Description of problem:
I am not sure where to place this, so feel free to reassign.
Consider the following python session:
>>> import libxml2
>>> import urllib2
>>> f = urllib2.urlopen("http://ryoko.camperquake.de")
>>> s = f.read()
>>> d = libxml2.parseDoc(s)
<xmlDoc (None) object at 0x-48304c34>
As can be seen, python thinks that the object is located at a negative memory
address, which is kind of strange.
Version-Release number of selected component (if applicable):
Sometimes, not all objects show this behaviour
Steps to Reproduce:
1. As seen above
Negative memory addresses show up sometimes
Non-negative addresses would be nice :)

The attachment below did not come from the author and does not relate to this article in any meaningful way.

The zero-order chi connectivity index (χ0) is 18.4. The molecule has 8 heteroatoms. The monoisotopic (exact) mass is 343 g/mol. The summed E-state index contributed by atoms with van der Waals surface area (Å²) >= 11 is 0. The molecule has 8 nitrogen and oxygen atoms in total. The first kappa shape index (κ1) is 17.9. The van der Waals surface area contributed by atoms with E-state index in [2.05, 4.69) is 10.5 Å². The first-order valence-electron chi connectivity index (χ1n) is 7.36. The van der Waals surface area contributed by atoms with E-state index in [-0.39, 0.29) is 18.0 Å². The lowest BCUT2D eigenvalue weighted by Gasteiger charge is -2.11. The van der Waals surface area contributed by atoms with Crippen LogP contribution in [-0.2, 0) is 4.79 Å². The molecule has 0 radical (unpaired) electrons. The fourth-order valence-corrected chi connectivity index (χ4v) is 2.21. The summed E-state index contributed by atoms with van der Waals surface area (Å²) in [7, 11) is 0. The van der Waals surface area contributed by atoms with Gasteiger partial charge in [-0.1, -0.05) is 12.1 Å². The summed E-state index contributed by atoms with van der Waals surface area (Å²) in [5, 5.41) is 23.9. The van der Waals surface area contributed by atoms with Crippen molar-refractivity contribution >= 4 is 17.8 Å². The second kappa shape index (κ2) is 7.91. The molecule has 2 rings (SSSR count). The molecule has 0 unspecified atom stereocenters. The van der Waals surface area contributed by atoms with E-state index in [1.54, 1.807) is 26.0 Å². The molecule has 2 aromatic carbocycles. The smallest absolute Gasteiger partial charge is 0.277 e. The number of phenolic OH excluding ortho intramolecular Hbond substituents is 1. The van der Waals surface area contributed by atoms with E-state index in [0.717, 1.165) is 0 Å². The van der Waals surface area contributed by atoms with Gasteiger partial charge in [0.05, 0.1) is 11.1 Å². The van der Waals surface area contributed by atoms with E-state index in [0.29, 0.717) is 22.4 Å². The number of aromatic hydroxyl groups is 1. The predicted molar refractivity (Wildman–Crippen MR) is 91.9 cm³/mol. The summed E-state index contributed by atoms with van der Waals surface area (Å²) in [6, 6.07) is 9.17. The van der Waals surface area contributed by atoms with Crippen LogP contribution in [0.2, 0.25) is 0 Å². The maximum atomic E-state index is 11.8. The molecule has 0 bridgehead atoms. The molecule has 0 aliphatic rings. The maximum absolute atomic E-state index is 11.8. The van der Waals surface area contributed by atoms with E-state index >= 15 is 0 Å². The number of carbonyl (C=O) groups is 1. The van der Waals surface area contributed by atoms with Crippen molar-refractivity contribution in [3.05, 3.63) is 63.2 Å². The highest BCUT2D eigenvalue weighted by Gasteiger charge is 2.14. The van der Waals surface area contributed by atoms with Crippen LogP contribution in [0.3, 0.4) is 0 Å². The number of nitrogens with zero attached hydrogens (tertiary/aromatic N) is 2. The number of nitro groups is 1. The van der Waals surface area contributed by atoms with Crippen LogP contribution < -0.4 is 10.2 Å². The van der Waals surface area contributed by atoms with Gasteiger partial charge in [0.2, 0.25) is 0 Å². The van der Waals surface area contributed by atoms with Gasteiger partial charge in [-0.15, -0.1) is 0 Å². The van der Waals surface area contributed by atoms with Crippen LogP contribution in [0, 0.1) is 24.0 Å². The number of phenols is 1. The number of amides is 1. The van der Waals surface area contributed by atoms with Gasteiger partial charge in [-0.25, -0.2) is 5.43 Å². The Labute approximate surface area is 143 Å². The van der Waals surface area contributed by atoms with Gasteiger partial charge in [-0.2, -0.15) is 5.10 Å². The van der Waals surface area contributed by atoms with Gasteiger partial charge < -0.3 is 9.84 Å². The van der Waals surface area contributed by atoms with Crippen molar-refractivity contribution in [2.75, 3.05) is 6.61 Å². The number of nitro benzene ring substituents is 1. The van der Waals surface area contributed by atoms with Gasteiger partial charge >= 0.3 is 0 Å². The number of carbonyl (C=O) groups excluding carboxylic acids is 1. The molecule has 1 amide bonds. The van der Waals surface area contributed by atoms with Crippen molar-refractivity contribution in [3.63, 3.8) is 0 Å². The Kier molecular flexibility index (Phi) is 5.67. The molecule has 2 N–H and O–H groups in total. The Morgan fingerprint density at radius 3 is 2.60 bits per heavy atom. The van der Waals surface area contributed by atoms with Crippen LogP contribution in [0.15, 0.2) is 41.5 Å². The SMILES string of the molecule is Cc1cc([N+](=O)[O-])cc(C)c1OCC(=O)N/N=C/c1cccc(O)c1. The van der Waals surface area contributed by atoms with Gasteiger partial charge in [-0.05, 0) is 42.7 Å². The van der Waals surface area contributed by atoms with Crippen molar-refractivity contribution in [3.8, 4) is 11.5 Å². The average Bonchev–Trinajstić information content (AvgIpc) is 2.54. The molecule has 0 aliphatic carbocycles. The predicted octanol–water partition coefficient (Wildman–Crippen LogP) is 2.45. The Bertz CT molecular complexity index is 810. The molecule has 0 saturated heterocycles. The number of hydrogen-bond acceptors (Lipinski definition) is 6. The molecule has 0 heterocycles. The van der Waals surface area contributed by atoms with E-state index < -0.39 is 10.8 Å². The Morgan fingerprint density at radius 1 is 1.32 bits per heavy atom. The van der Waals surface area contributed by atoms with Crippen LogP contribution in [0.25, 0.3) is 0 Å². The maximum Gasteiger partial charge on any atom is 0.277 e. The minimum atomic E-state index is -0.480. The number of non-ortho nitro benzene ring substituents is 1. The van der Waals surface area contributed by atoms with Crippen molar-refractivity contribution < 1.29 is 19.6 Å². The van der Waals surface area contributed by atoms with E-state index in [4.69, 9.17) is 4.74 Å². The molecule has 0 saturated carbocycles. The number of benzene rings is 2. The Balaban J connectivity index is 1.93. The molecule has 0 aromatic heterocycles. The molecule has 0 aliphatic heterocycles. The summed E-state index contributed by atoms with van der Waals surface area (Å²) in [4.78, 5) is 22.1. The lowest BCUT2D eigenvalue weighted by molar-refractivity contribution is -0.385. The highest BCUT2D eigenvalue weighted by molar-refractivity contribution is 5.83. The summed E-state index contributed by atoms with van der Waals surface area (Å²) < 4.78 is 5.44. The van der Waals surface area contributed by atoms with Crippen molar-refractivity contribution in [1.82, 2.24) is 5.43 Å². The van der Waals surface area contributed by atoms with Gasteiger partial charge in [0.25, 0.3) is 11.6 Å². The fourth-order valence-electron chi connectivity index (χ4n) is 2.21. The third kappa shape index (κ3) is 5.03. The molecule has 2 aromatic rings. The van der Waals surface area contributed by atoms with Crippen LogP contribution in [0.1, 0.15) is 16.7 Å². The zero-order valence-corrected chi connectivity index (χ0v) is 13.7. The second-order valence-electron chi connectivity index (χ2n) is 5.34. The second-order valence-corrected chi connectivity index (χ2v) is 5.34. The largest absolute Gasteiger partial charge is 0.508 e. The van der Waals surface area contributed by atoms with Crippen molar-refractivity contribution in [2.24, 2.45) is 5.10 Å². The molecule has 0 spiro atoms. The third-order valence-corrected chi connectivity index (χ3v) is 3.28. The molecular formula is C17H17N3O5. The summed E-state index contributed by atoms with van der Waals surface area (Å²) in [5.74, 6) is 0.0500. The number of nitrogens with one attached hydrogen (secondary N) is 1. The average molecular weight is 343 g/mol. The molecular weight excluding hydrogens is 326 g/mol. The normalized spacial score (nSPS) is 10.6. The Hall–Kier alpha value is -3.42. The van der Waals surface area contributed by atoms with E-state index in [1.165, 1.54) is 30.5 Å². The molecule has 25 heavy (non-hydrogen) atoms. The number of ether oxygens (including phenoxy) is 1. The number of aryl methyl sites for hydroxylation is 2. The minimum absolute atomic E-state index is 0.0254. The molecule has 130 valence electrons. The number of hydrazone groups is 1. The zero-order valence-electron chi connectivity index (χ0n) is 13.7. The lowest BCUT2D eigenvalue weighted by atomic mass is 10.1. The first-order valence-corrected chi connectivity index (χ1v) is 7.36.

This has been discussed extensively on the python-dev mailing list.
To summarize, one should not assume id() returns a short int, so using "%x" is
the wrong way to format the pointer's address.
Reassigning the bug to libxml2, since it doesn't look like the upstream
developers are willing to change id() in python 2.4.
Bahh ... %X generating a negative string, you have to be a python
maintainer to consider this sane, sigh ...
Created attachment 143643 [details]
patch to make sure id() extraction is always positive